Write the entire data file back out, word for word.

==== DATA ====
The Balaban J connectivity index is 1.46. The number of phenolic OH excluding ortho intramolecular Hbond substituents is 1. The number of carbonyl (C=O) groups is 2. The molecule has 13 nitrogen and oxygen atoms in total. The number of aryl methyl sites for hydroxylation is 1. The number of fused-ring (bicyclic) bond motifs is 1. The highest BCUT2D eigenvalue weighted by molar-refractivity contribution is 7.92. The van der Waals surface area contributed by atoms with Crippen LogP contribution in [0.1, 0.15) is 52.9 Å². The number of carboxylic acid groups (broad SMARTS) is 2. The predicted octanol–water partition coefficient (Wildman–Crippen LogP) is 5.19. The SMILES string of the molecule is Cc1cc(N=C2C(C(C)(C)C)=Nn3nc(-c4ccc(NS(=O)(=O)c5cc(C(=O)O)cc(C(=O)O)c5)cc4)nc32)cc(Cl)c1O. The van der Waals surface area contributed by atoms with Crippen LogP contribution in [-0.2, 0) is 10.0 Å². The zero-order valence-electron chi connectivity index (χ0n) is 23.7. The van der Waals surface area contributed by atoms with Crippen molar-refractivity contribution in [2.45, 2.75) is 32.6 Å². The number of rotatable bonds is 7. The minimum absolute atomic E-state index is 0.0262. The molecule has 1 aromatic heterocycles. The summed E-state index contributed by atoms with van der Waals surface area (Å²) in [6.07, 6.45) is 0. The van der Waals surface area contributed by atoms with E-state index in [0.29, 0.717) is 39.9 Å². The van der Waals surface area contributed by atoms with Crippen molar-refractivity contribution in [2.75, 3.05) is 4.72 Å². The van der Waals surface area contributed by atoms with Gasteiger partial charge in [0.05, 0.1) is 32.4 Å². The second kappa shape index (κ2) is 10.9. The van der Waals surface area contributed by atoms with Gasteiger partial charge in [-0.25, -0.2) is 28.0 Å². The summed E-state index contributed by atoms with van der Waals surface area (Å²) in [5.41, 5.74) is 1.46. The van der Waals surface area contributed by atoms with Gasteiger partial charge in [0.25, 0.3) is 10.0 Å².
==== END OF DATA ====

The Balaban J connectivity index is 1.46. The number of phenolic OH excluding ortho intramolecular Hbond substituents is 1. The number of carbonyl (C=O) groups is 2. The molecule has 13 nitrogen and oxygen atoms in total. The number of aryl methyl sites for hydroxylation is 1. The number of fused-ring (bicyclic) bond motifs is 1. The highest BCUT2D eigenvalue weighted by molar-refractivity contribution is 7.92. The van der Waals surface area contributed by atoms with Crippen LogP contribution in [0.1, 0.15) is 52.9 Å². The number of carboxylic acid groups (broad SMARTS) is 2. The predicted octanol–water partition coefficient (Wildman–Crippen LogP) is 5.19. The SMILES string of the molecule is Cc1cc(N=C2C(C(C)(C)C)=Nn3nc(-c4ccc(NS(=O)(=O)c5cc(C(=O)O)cc(C(=O)O)c5)cc4)nc32)cc(Cl)c1O. The van der Waals surface area contributed by atoms with Crippen LogP contribution in [-0.2, 0) is 10.0 Å². The zero-order valence-electron chi connectivity index (χ0n) is 23.7. The van der Waals surface area contributed by atoms with Crippen molar-refractivity contribution in [2.45, 2.75) is 32.6 Å². The number of rotatable bonds is 7. The minimum absolute atomic E-state index is 0.0262. The molecule has 1 aromatic heterocycles. The summed E-state index contributed by atoms with van der Waals surface area (Å²) in [6.07, 6.45) is 0. The van der Waals surface area contributed by atoms with E-state index in [0.29, 0.717) is 39.9 Å². The van der Waals surface area contributed by atoms with Crippen molar-refractivity contribution in [2.75, 3.05) is 4.72 Å². The van der Waals surface area contributed by atoms with Gasteiger partial charge in [0.05, 0.1) is 32.4 Å². The second kappa shape index (κ2) is 10.9. The van der Waals surface area contributed by atoms with Gasteiger partial charge in [-0.25, -0.2) is 28.0 Å². The summed E-state index contributed by atoms with van der Waals surface area (Å²) in [5.41, 5.74) is 1.46. The van der Waals surface area contributed by atoms with Gasteiger partial charge in [0.25, 0.3) is 10.0 Å².